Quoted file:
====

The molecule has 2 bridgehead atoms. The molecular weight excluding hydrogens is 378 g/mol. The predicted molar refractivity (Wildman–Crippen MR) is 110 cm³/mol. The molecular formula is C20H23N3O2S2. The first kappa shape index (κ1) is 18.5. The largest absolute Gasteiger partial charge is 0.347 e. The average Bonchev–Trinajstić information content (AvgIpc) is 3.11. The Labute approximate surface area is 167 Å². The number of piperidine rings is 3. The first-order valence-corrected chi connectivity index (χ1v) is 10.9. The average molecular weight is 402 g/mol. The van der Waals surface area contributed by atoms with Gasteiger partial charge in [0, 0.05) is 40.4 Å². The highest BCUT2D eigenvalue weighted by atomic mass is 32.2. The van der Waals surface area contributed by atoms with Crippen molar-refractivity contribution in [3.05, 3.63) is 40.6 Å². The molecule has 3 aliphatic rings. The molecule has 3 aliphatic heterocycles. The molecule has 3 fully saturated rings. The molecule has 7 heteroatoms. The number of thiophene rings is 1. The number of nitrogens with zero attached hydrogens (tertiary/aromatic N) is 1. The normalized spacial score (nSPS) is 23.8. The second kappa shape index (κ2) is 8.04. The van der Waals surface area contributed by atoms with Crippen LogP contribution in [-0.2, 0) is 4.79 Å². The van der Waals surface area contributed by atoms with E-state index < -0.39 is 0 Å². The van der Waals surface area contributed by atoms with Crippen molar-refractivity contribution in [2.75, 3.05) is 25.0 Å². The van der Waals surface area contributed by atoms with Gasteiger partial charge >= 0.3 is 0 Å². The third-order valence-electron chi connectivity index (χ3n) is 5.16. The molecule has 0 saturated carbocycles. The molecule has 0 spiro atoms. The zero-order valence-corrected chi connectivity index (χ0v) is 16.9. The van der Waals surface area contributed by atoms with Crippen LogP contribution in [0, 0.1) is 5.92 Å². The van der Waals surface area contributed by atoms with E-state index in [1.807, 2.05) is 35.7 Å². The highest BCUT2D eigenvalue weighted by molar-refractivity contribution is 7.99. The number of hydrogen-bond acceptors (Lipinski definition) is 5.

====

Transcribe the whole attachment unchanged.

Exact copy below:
The molecule has 2 bridgehead atoms. The molecular weight excluding hydrogens is 378 g/mol. The predicted molar refractivity (Wildman–Crippen MR) is 110 cm³/mol. The molecular formula is C20H23N3O2S2. The first kappa shape index (κ1) is 18.5. The largest absolute Gasteiger partial charge is 0.347 e. The average Bonchev–Trinajstić information content (AvgIpc) is 3.11. The Labute approximate surface area is 167 Å². The number of piperidine rings is 3. The first-order valence-corrected chi connectivity index (χ1v) is 10.9. The average molecular weight is 402 g/mol. The van der Waals surface area contributed by atoms with Gasteiger partial charge in [0, 0.05) is 40.4 Å². The highest BCUT2D eigenvalue weighted by atomic mass is 32.2. The van der Waals surface area contributed by atoms with Crippen molar-refractivity contribution in [3.05, 3.63) is 40.6 Å². The molecule has 3 aliphatic rings. The molecule has 3 aliphatic heterocycles. The molecule has 3 fully saturated rings. The molecule has 7 heteroatoms. The number of thiophene rings is 1. The number of nitrogens with zero attached hydrogens (tertiary/aromatic N) is 1. The normalized spacial score (nSPS) is 23.8. The second kappa shape index (κ2) is 8.04. The van der Waals surface area contributed by atoms with Crippen LogP contribution in [-0.2, 0) is 4.79 Å². The van der Waals surface area contributed by atoms with E-state index < -0.39 is 0 Å². The van der Waals surface area contributed by atoms with Crippen molar-refractivity contribution in [2.75, 3.05) is 25.0 Å². The van der Waals surface area contributed by atoms with Gasteiger partial charge >= 0.3 is 0 Å². The third-order valence-electron chi connectivity index (χ3n) is 5.16. The molecule has 0 saturated carbocycles. The molecule has 0 spiro atoms. The zero-order valence-corrected chi connectivity index (χ0v) is 16.9. The van der Waals surface area contributed by atoms with Crippen LogP contribution in [0, 0.1) is 5.92 Å². The van der Waals surface area contributed by atoms with E-state index in [1.807, 2.05) is 35.7 Å². The highest BCUT2D eigenvalue weighted by molar-refractivity contribution is 7.99. The number of hydrogen-bond acceptors (Lipinski definition) is 5.